What does Biophillia actually mean and how is it important to garden design? It is a fancy term or does it carry more meaning?
The term “biophilia” means the “love of life or living systems.” It describes a psychological orientation of being attracted to all that is alive and vital.
It tries to explain why humans strive to connect with nature and the world around us.
For me, maybe that explains why I want to be outdoors all the time and why I take immense joy in seeing all the lush plantings and flower beds. The joy of the butterflies and bees humming and the gnarled shapes of large tree trunks etc.
Have you considered what attracts you to nature?
The core areas of biophilia in garden design
Because of our technological advancements and more time spent inside buildings and cars, it is argued that the lack of biophilic activities and time spent in nature may be strengthening the disconnect of humans from nature.
This appears to be the underpinning concern being addressed in biophilic garden design.
It is a philosophy I’ve stumbled across and that has struck a chord with me. Without realising it, I have been applying some of its principles from the get go. Trying to marry my clients needs for nature and beautiful spaces to what they are attracted to, innately, and what would enhance their family’s and their own personal wellbeing.
Ie the design needs to come up with “something” that connects them with nature and with each other.
It is the patterns, forms, materials, places, spaces, sounds, smells, seasons, light and so on that can trigger positive feelings of wellbeing.
Vermont South A
Canva - Closeup Photography of Metal Frame
Carprobrotus rossii - Vermont South
The more I speak to people around me and those I meet and network with, I have found that they are slowly but surely realising the benefits of that connection, with nature and with each other, and are therefore more interested in doing up their homes to achieve that goal.
An example landscape design wise is an existent tree with a historical connection with the site. We would find a way to retain the tree and design the house and garden around it, ensuring that every element looks like it should be there. Have a look at our 2016 Glen Waverley project which retained a mature mandarin tree that existed on the property simply because my clients connected to it and wanted to retain it as it has “always” been there. Love it!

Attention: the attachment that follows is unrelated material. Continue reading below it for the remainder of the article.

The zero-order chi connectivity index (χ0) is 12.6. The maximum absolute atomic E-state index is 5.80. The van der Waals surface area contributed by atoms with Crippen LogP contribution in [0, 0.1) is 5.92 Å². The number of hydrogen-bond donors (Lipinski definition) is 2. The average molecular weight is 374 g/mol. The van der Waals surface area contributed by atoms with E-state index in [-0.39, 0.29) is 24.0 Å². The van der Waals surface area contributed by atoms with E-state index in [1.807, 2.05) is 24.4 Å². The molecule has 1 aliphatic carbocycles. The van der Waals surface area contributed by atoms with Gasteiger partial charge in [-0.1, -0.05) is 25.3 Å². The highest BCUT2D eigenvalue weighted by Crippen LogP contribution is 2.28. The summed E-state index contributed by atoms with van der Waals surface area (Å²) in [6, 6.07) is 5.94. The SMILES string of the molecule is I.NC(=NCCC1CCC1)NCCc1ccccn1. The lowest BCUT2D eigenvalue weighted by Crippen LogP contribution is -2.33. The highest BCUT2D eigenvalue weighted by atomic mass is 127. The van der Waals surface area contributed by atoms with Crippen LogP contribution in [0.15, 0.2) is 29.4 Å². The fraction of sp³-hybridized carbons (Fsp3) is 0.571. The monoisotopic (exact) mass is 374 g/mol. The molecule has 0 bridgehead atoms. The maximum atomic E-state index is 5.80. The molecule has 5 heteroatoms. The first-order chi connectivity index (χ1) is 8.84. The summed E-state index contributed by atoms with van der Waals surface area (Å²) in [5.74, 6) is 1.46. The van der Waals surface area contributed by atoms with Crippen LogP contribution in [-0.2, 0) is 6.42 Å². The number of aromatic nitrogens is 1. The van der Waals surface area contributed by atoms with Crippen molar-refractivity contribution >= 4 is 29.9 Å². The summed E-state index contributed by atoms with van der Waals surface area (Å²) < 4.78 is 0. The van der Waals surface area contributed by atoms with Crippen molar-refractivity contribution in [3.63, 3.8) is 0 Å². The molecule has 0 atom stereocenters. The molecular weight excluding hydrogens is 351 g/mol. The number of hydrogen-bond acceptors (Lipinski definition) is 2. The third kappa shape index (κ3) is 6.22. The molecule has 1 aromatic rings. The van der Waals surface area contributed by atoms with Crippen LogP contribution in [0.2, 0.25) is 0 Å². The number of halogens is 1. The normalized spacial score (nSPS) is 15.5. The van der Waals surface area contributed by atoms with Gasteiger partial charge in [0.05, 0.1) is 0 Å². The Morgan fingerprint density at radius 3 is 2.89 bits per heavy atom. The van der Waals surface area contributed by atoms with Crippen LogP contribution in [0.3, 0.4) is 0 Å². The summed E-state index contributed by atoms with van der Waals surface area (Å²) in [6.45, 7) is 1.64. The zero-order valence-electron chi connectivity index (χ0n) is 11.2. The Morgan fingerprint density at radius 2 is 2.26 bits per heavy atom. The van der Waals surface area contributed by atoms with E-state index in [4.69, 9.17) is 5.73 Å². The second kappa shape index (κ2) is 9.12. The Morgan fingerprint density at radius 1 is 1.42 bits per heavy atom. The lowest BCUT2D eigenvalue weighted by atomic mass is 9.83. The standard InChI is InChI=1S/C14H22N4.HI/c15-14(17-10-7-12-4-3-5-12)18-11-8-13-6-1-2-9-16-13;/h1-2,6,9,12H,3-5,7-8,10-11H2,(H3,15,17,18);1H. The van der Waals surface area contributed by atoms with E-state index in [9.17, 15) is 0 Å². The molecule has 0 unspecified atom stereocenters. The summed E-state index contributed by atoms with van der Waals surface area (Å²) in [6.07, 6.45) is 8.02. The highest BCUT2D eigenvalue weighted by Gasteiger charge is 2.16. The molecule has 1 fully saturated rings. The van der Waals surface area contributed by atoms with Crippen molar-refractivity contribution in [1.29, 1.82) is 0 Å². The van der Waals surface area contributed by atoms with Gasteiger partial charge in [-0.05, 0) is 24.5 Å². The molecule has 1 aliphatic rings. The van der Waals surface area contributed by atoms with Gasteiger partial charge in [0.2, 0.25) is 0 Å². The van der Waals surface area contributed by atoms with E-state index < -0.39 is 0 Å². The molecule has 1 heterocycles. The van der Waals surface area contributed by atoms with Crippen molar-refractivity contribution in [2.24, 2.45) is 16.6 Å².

So is there some science behind all this?
Well, in fact there is. Google this topic and you’ll have a heap of articles and anecdotes written on this topic and how connecting with nature would benefit you.
It has been found that biophilic experiences can reduce stress, improve cognitive function, and enhance mood and creativity. These and other outcomes can increase health and wellbeing, as well as productivity.
Now, have a think about your own circumstances. Where do you like to go on holiday? The mountains? Beach? What exactly do you want to connect with and that makes your heart sing?
For me, personally. I love both of the abovementioned places as the blue in the water calls to me and I love the view of coconut trees (I grew up in Malaysia) and the soft white sand underfoot. It calms me and reminds me of a carefree summer spent entirely at the beach. Similarly, mountain air invigorates me and I feel an energy connection to how vast the world looks from the top and how beautiful the trees and forests are. I come back from my trips and feel like I want to tackle another 50 design challenges as I’m refreshed and ready to GO GO GO!
What energises you?
How can Biophilia help you, your office, and your employees
So you have a workplace to go to or run an office. I’ve worked in many so I know what they are like. Artificial lighting. No plants, being holed indoors and not seeing the sun for most of it.
How would you apply biophillic principles to your space?
Here are some simple suggestions:
Try jazzing up your workspace a little with a little plant love and paid attention to how it makes you feel?
I’m sure you’ve noticed that:
- It brightens what would have been a sterile work environment